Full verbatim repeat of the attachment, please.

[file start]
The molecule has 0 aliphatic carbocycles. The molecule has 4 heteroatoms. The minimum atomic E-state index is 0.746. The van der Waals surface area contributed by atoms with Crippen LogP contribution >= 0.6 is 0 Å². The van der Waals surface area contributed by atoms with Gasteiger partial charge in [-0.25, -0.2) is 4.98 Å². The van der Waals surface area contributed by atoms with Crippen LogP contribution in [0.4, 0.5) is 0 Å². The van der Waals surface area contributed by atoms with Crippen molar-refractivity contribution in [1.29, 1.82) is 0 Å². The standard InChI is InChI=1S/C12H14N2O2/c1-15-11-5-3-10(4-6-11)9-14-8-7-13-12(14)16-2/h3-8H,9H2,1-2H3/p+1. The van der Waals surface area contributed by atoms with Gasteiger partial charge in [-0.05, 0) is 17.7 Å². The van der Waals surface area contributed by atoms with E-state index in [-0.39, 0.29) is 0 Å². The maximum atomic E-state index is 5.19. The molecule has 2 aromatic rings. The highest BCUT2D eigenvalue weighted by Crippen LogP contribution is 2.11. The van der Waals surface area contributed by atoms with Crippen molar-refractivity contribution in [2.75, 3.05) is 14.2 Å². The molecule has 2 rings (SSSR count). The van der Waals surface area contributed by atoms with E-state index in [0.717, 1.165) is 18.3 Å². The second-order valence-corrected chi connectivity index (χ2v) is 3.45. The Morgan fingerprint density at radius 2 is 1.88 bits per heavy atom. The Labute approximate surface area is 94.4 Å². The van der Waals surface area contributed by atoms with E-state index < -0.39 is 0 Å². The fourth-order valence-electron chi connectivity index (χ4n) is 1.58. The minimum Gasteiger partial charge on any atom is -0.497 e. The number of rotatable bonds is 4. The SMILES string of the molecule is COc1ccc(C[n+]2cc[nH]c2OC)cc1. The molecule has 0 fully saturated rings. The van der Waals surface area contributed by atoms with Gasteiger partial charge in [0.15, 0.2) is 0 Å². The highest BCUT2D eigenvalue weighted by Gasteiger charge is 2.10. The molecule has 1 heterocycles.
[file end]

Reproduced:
The molecule has 0 aliphatic carbocycles. The molecule has 4 heteroatoms. The minimum atomic E-state index is 0.746. The van der Waals surface area contributed by atoms with Crippen LogP contribution >= 0.6 is 0 Å². The van der Waals surface area contributed by atoms with Gasteiger partial charge in [-0.25, -0.2) is 4.98 Å². The van der Waals surface area contributed by atoms with Crippen LogP contribution in [0.4, 0.5) is 0 Å². The van der Waals surface area contributed by atoms with Crippen molar-refractivity contribution in [1.29, 1.82) is 0 Å². The standard InChI is InChI=1S/C12H14N2O2/c1-15-11-5-3-10(4-6-11)9-14-8-7-13-12(14)16-2/h3-8H,9H2,1-2H3/p+1. The van der Waals surface area contributed by atoms with Gasteiger partial charge in [-0.05, 0) is 17.7 Å². The van der Waals surface area contributed by atoms with E-state index in [-0.39, 0.29) is 0 Å². The maximum atomic E-state index is 5.19. The molecule has 2 aromatic rings. The highest BCUT2D eigenvalue weighted by Crippen LogP contribution is 2.11. The van der Waals surface area contributed by atoms with Crippen molar-refractivity contribution in [2.75, 3.05) is 14.2 Å². The molecule has 2 rings (SSSR count). The van der Waals surface area contributed by atoms with E-state index in [0.717, 1.165) is 18.3 Å². The second-order valence-corrected chi connectivity index (χ2v) is 3.45. The Morgan fingerprint density at radius 2 is 1.88 bits per heavy atom. The Labute approximate surface area is 94.4 Å². The van der Waals surface area contributed by atoms with E-state index < -0.39 is 0 Å². The fourth-order valence-electron chi connectivity index (χ4n) is 1.58. The minimum Gasteiger partial charge on any atom is -0.497 e. The number of rotatable bonds is 4. The SMILES string of the molecule is COc1ccc(C[n+]2cc[nH]c2OC)cc1. The molecule has 0 fully saturated rings. The van der Waals surface area contributed by atoms with Gasteiger partial charge in [0.15, 0.2) is 0 Å². The highest BCUT2D eigenvalue weighted by Gasteiger charge is 2.10. The molecule has 1 heterocycles.